Much of the talk nationally, as well as locally, has been centered on how to get our economy moving again. Policy proposals and local budgets are being measured by whether they will create jobs and stimulate spending.
While a contentious debate about the right policy rages in Washington, D.C., how about an answer that is much less controversial, easier to implement, and, best of all, could yield better results right here in Wichita?
I'm talking about investing in our travel economy.
Many people don't realize it, but travel and tourism is one of our most important economic drivers.
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Nationally, travel is responsible for $704 billion in direct spending, 7.4 million direct jobs, $186 billion in payroll and $111 billion in tax revenue. There are few industries that can compete with this kind of output.
Today, Go Wichita will host a luncheon and panel discussion about the impact of travel on the local economy. During this discussion, new research results from the U.S. Travel Association will be released showing in the Wichita metro area, travel is responsible for 11,810 jobs, $701.9 million in economic activity and $61.3 million in tax receipts.
Simply put, when people travel, the economy grows, jobs are created and the tax coffers are filled. We have a perfect example happening this week with the River Festival. This event alone brings an estimated $22 million to our economy along with thousands of visitors to our city.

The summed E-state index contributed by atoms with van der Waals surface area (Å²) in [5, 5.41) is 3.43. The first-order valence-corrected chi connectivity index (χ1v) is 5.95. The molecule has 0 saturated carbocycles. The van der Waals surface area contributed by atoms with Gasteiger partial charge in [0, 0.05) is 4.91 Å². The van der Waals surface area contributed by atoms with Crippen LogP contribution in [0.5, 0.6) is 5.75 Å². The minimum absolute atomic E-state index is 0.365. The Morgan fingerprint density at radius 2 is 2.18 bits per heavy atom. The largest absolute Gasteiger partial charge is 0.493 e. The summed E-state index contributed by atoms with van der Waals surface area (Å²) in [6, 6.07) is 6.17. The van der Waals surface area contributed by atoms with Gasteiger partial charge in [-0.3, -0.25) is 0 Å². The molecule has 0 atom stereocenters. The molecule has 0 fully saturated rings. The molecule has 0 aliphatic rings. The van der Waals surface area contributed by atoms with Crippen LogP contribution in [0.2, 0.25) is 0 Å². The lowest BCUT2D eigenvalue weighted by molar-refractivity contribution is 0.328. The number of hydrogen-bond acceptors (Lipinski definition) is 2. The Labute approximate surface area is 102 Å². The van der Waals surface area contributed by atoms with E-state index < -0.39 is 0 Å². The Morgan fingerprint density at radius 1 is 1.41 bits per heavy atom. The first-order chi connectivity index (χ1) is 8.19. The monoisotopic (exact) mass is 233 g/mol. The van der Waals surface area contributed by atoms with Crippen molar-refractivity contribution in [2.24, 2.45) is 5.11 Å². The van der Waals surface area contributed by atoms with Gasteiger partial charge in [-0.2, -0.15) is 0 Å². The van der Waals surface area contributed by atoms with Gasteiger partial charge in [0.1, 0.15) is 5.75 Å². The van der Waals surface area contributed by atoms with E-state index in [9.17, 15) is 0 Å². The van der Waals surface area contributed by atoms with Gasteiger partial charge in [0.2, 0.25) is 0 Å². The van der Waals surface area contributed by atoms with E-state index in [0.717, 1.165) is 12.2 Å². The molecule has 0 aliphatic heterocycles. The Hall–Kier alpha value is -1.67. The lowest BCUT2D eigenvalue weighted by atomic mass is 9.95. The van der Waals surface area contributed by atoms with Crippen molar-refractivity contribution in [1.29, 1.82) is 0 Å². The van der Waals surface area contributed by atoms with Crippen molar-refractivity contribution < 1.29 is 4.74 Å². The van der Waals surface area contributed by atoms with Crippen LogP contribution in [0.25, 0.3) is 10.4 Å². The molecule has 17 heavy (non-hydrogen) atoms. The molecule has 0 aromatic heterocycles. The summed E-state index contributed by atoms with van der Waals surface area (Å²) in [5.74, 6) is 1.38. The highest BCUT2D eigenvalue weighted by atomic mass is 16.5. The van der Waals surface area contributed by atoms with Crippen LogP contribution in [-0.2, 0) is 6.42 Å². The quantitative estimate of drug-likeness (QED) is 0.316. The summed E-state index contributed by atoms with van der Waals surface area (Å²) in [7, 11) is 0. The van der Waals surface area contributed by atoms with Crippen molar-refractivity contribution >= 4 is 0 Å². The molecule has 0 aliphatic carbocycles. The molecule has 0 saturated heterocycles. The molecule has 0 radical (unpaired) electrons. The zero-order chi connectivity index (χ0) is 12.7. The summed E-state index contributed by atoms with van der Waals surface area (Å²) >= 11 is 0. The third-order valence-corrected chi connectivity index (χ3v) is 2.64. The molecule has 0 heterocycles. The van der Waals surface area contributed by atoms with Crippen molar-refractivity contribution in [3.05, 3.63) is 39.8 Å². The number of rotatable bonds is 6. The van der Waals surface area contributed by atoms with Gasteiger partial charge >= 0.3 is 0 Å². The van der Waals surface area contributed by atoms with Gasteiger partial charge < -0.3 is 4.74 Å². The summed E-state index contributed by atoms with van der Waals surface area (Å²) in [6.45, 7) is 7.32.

So how can we invest in this precious resource of travel, and leverage it to bring our economy back? Here are a few ideas.
* Promote meetings and events. When the recession first began, there was intense scrutiny of spending by companies that were relying on government assistance to survive hard times.
Many of these meetings are essential to business productivity. Furthermore, corporate and association meetings are a major driver of local jobs and a boost to local spending. When these meetings dry up, our community's small businesses and workers suffer. So we need to do what we can to support the meetings industry, and encourage more businesses and associations to bring their meetings here.
* Reduce barriers to travel. Travelers are facing a growing array of hassles and inconveniences on the road — from heavier security requirements, to flight delays, to growing fees and costs. As it becomes more difficult to travel, more people will decide to stay home, creating a drag on the economic recovery.
We need to do what we can to make it easier for people to get moving again. This includes urging lawmakers to make national air security more effective and efficient, modernizing air travel and guarding against fees that don't go toward improving the travel experience.
* Market to out-of-town visitors. The old saying goes, it takes money to make money. Go Wichita does a terrific job of showcasing Wichita as a premier destination. We will continue to promote our tourism treasures in a targeted, strategic way.
* Attract international visitors. When people travel from other countries, they tend to stay longer and spend more when they are here. This can be a windfall for our local retailers and other small businesses. A national communications and marketing program called the Travel Promotion Act was just passed, which will invest in marketing to these visitors — this is great news for us, as our western and aviation heritage is extremely attractive to international visitors who want to experience "authentic" America.
Our economy is beginning to turn around, but we need to continue to invest in the recovery.
National Travel and Tourism Week is May 8-16. It is a great opportunity to celebrate everything Wichita offers as an exciting travel and business destination.